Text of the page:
Youth and Family Engagement

Section 4.9

State and Local Policymakers and Advocates Should Mandate Meaningful Efforts to Engage Youth and Families in all Aspects of Case Planning, Service Delivery, Court Proceedings and Disposition Strategies

When child and family-serving systems step into the place of parents and exert control over youth who present with status offense behaviors, youth may receive needed attention and parents and caregivers may get a reprieve, but only in the short term.  Often a categorical array of services are offered or mandated that do not meet the youth and family’s individualized needs.1  Treatment plans for youth and families can become prescriptive and coercive, with no real buy-in from the child or family.2 As a result, many youth and families initially resist the intervention and ultimately comply in appearance only.3  The imposition of services without real child and family buy-in disempowers families and can create situations where they cycle in and out of systems for years, with poor outcomes.4  As discussed in Section 1.7, using a family teaming approach, system players can more fully engage youth and families by allowing them to show and use their expertise regarding their own needs and resources.

Family teaming approaches go by several different names: Family Group Decision-Making, Family Team Conferencing, Family Group Conferencing and Family Unity Meetings.  While approaches may differ in terms of form, they share several common and critical elements:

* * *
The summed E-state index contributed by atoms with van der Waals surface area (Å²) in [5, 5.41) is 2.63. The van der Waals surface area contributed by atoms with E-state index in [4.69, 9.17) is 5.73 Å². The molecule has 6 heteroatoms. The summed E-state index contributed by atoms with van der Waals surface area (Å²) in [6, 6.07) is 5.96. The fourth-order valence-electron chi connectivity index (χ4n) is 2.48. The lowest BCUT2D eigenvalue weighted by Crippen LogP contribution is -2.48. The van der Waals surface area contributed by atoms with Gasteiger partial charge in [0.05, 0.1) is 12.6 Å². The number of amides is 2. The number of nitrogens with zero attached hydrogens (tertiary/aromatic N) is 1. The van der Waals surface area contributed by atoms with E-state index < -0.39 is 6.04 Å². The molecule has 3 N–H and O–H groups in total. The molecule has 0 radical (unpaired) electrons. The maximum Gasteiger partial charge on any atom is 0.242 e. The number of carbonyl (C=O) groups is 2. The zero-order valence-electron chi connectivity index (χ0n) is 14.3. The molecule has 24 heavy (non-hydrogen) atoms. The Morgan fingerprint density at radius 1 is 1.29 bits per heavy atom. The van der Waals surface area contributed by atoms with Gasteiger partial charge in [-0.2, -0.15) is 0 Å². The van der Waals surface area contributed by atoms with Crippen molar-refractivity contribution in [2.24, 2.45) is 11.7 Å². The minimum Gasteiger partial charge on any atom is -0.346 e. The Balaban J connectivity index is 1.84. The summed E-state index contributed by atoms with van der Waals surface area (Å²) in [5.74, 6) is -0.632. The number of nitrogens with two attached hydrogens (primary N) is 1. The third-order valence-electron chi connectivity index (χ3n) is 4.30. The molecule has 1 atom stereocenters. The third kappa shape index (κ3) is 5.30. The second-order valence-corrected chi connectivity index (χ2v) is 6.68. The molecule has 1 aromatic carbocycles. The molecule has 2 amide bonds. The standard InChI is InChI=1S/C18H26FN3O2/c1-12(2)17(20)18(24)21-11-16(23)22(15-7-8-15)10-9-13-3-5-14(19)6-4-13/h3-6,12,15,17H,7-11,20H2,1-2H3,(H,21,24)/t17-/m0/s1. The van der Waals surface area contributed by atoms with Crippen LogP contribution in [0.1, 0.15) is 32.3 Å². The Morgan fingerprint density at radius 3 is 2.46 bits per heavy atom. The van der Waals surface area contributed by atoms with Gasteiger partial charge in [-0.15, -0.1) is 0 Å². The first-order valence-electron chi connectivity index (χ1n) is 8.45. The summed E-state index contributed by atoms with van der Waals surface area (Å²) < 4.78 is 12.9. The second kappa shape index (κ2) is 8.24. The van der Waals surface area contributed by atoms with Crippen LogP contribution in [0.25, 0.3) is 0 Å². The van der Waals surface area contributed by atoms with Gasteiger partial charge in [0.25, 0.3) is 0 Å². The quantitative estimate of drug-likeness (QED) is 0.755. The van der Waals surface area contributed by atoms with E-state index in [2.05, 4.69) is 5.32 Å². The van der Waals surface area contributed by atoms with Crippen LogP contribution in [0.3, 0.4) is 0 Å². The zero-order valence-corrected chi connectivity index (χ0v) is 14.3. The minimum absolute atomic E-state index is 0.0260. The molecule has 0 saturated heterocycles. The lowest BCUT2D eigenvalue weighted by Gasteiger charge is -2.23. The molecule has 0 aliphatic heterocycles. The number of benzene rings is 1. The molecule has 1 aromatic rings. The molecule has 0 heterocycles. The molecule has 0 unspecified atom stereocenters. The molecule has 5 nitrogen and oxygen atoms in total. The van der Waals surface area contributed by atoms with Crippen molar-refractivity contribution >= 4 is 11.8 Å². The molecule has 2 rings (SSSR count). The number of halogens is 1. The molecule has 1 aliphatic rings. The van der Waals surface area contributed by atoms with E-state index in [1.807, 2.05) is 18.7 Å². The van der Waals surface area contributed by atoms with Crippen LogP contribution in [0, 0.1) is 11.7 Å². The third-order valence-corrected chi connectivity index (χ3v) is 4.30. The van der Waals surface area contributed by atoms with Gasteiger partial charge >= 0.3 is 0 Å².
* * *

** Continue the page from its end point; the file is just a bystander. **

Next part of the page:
• Intervention begins with the belief that all families have strengths.
  • Families are encouraged and supported to make decisions and plans.
  • Outcomes improve when families are involved in the decision-making process.
  • The “family team” is defined as broadly and inclusively as possible and the selection of the team includes input by family members.
  • Coordination and facilitation of meetings by competent and trained individuals is vital.5

Given the nature of behaviors labeled status offenses, and the underlying reasons for the behaviors, the family team approach is a perfect fit for status offense interventions and cases. Furthermore, 45 states currently use some type of family teaming approach for families involved in or at risk of entering the child welfare system, so most state and local jurisdictions already have the infrastructure needed to apply this approach to status offense interventions and cases.6

1 Handbook for Family Team Conferencing: Promoting Safe and Stable Families in Community Partnerships for Child Protection. 2001. The Child Welfare Policy and Practice Group. Available at:

2 Id.

3 Id.

4 Id.

5 Bringing Families to the Table: A Comparative Guide to Family Meetings in Child Welfare (March 2002). Center for the Study of Social Policy. Available at:

6 Family Teaming: Comparing Approaches. (2009). The Annie E. Casey Foundation/Casey Family Services. Available at: